CHICAGO - A protest outside the West Loop Walmart store here by members of at least 12 different unions and community groups was only one of countless demonstrations that broke out today across the country in support of striking workers at the world's biggest retail giant.
The actions took place as civil rights movement-style caravans of strikers from both the East and West coasts and from the nation's heartland descended on the Walmart shareholders' meeting in Bentonville, Ark. There they protested the company's practice of retaliating against workers who speak out for regular hours, a living wage, health care benefits and the right to form a union.
Marchers here and around the country backed those demands but often came to the protests with their own sets of complaints against Walmart. The coalitions that put together today's actions represented a broad range of groups and concerns.
Norine Gutekanst, a teacher and a member of the Chicago Teachers Union, said she was on the picket line in support of Walmart strikers because "these folks are the parents of the children we teach. There is a direct correlation between poverty and the ability of children to learn. I reject the idea that it is OK for the parents of the children I work with to be treated the way they are on their jobs."
Brandon Johnson, another teacher on the picket line outside the Walmart store, said it was "a shame that Walmart got 23 million dollars in taxpayer funds to open up here in this city when at the same time the city says it has no money and is closing 50 of our schools."
Walmart workers were not shy about expressing their appreciation for the broad support they were getting.
Larry Bourne, a member of Our Walmart and a worker at the Crestwood, Il. Walmart, is on strike now while his wife, who also works at that store, is in Bentonville, Ark. protesting at the shareholders' meeting.
As he picketed outside the Chicago Walmart this morning, he slammed what he called Walmart's "predatory policies."
"They even terminate you just for taking a sick day to which you are supposed to be entitled," he said. "And the human resources people are really slick. They know that you can't live on what they pay you so they bring you in and show you how to game the social welfare system. They get you on food stamps or any other form of public assistance they can get you on. It's a disgrace that with a full time job you should have to go on food stamps."
Nevertheless, Bourne said the support of so many groups has helped the Walmart workers. "I'm active at my store. When they heard that we were going to have a picketline they urged me to take the day off because they are afraid of the organized workers. I attribute their failure to retaliate against me or to get rid of me to the wide support we are getting from everybody else," he said.
Bourne is among the Walmart workers who last week began the first "prolonged" strike in the 50-year history of the nation's largest employer. Last fall Walmart workers across the country had staged a series of one-day strikes demanding a $13 per hour minimum wage, health care benefits, regular full-time hours and an end to retaliation against workers who try to organize.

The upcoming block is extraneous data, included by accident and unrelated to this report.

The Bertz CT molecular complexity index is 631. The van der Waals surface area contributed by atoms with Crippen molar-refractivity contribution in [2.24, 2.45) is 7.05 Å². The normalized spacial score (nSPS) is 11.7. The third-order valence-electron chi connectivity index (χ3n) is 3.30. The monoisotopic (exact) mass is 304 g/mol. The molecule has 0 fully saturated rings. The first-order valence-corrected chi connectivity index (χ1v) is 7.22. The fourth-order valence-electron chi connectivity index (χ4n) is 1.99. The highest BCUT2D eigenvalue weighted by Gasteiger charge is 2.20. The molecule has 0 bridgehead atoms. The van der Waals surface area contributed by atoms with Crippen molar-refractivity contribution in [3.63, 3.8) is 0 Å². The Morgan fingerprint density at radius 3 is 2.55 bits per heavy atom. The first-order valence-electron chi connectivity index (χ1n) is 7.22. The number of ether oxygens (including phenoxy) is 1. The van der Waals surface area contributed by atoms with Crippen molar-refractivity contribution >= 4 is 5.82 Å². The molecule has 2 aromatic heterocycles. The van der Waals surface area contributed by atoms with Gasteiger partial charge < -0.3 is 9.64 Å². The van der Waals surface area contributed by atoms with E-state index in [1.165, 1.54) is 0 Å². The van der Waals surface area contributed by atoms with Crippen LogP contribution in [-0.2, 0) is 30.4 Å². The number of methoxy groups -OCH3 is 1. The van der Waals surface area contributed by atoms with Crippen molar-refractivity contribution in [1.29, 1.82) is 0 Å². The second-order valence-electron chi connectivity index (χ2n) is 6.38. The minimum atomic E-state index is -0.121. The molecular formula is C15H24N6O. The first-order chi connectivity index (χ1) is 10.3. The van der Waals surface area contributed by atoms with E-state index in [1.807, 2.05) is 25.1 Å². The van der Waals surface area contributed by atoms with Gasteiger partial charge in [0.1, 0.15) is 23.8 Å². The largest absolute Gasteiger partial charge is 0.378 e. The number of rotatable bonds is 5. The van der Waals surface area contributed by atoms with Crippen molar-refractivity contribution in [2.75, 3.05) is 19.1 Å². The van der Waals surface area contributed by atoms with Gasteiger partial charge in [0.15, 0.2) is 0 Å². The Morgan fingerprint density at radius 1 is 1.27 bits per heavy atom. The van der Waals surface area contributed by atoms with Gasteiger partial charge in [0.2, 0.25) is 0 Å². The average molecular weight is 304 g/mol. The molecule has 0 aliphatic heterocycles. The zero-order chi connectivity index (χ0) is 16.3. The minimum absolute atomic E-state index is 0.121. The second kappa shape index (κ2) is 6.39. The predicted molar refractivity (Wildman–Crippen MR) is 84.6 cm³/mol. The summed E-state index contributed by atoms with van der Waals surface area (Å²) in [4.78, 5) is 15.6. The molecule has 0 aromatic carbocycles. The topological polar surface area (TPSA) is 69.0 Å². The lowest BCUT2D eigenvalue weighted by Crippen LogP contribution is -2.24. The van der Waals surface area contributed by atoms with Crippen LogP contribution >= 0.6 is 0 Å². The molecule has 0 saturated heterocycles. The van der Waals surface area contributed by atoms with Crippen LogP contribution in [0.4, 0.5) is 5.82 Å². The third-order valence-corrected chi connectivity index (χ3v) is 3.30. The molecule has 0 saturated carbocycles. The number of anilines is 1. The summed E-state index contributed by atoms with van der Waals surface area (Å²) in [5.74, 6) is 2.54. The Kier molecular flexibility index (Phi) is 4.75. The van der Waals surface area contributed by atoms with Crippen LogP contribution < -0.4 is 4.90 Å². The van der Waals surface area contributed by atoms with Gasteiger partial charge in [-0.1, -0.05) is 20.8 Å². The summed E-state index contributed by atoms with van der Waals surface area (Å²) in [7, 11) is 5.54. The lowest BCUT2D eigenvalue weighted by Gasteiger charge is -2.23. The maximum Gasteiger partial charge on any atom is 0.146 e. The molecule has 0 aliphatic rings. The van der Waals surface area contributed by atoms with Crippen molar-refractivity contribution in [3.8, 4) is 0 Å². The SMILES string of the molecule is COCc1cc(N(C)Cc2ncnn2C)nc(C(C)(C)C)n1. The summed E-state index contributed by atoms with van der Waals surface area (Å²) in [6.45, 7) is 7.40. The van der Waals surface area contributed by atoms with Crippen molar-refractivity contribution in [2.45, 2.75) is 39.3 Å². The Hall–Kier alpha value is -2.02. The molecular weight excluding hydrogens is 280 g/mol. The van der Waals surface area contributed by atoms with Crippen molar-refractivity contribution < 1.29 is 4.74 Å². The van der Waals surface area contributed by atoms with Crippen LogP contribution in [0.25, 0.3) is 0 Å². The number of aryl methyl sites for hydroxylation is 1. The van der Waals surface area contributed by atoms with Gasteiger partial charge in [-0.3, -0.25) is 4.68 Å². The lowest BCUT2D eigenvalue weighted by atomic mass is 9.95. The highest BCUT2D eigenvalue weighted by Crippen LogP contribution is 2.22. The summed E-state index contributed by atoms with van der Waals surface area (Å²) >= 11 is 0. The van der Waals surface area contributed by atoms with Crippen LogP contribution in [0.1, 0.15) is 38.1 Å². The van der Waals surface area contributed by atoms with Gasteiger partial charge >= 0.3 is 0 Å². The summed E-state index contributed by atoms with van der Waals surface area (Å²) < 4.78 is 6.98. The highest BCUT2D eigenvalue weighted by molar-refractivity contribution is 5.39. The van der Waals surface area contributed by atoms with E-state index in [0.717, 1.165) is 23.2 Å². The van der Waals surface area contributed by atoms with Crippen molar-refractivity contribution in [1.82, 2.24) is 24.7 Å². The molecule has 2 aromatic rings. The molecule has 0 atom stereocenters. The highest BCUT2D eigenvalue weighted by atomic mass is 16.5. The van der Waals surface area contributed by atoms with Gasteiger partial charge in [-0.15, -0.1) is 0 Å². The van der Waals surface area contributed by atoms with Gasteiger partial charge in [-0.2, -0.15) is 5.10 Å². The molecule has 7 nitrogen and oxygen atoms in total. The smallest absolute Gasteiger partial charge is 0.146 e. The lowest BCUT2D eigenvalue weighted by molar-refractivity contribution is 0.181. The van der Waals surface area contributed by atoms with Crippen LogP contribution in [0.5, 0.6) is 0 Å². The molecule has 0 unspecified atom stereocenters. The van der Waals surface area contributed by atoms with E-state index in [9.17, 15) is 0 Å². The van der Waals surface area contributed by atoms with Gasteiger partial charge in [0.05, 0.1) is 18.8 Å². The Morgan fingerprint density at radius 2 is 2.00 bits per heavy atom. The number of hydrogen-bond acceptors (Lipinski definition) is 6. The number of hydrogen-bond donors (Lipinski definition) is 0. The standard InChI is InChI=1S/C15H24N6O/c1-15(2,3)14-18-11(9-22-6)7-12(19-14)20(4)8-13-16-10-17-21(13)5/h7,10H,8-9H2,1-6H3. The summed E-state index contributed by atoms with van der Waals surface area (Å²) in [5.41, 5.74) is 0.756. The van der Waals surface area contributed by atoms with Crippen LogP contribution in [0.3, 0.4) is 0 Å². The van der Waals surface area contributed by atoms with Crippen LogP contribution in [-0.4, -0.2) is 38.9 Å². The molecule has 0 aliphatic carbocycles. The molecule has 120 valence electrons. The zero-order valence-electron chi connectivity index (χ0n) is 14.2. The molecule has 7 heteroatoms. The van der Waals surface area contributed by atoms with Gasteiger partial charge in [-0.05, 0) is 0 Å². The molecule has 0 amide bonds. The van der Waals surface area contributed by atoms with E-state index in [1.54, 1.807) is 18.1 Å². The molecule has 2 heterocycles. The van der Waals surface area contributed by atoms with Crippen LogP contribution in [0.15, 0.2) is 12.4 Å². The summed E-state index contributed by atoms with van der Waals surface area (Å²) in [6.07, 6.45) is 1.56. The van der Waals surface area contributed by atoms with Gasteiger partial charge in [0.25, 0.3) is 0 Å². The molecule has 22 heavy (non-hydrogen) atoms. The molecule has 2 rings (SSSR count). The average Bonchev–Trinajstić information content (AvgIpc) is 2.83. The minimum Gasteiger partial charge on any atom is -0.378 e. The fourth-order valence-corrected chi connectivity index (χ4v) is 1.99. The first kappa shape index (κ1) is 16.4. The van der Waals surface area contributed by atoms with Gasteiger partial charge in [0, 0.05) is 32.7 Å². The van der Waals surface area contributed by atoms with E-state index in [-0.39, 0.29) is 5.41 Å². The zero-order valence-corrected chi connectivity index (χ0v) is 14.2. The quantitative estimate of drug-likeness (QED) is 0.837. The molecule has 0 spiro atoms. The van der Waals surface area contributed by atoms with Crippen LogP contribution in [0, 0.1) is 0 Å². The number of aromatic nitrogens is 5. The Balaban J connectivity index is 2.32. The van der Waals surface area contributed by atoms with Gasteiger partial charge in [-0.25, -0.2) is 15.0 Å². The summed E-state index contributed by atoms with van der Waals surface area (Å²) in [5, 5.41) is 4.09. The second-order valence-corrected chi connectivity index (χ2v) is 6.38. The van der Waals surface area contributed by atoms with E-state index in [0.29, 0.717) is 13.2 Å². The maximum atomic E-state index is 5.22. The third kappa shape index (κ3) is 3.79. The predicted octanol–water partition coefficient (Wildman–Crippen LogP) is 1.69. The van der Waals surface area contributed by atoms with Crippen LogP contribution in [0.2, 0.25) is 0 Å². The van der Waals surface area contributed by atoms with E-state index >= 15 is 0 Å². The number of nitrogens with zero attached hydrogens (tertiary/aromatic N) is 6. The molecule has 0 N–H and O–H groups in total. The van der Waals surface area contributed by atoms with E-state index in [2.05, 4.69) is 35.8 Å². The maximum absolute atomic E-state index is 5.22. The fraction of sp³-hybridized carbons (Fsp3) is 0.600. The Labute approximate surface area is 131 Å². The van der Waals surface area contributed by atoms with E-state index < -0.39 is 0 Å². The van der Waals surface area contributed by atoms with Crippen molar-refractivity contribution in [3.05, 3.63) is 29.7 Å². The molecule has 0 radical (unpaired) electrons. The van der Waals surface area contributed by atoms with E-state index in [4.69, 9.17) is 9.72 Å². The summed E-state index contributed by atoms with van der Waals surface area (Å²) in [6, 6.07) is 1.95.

As the demonstration here today showed, Walmart's "race to the bottom" practices hurt not just its workers but also a broad section of U.S. taxpayers. A Walmart worker earning on average $8.81 per hour, is often dependent on food stamps, subsidized housing and childcare, Medicaid and other forms of public assistance.
People's World reporters entered the store and asked at the courtesy desk to speak with the manager about some of these issues. In a few moments a man who identified himself as Jack Williams, marketing director for Chicago Walmart, arrived at the counter and said that it was he, and not the store manager who was authorized to speak with the media. When asked about the demand by Walmart associates demonstrating outside that they be paid a living wage, he replied that all questions would have to be answered by "media relations" in Bentonville and that he, the marketing manager, was busy because of the demonstration.
When a representative small group of striking and demonstrating employees had tried to enter the store a few moments earlier security personnel blocked their path, telling them only shoppers were allowed in.
"Walmart won't talk to its own workers, what a shame," declared Susan Hurley, director of Chicago Jobs with Justice, when she came out after being barred from the store. Hurley told the crowd outside about the shareholders' meeting in Bentonville and passed out green "voting cards" to people in the crowd. "We'll hold our own shareholders meeting here, " she said to loud cheers.
The "shareholders" gathered on the street held up their cards to approve a number of resolutions including ones that called for full time scheduling and health care for workers and one that called for reimbursement to Illinois of the $24 million in taxpayer funds that Walmart has received.
Photo: Chicagoans show their solidarity with Walmart workers June 7 (PW/Blake Deppe).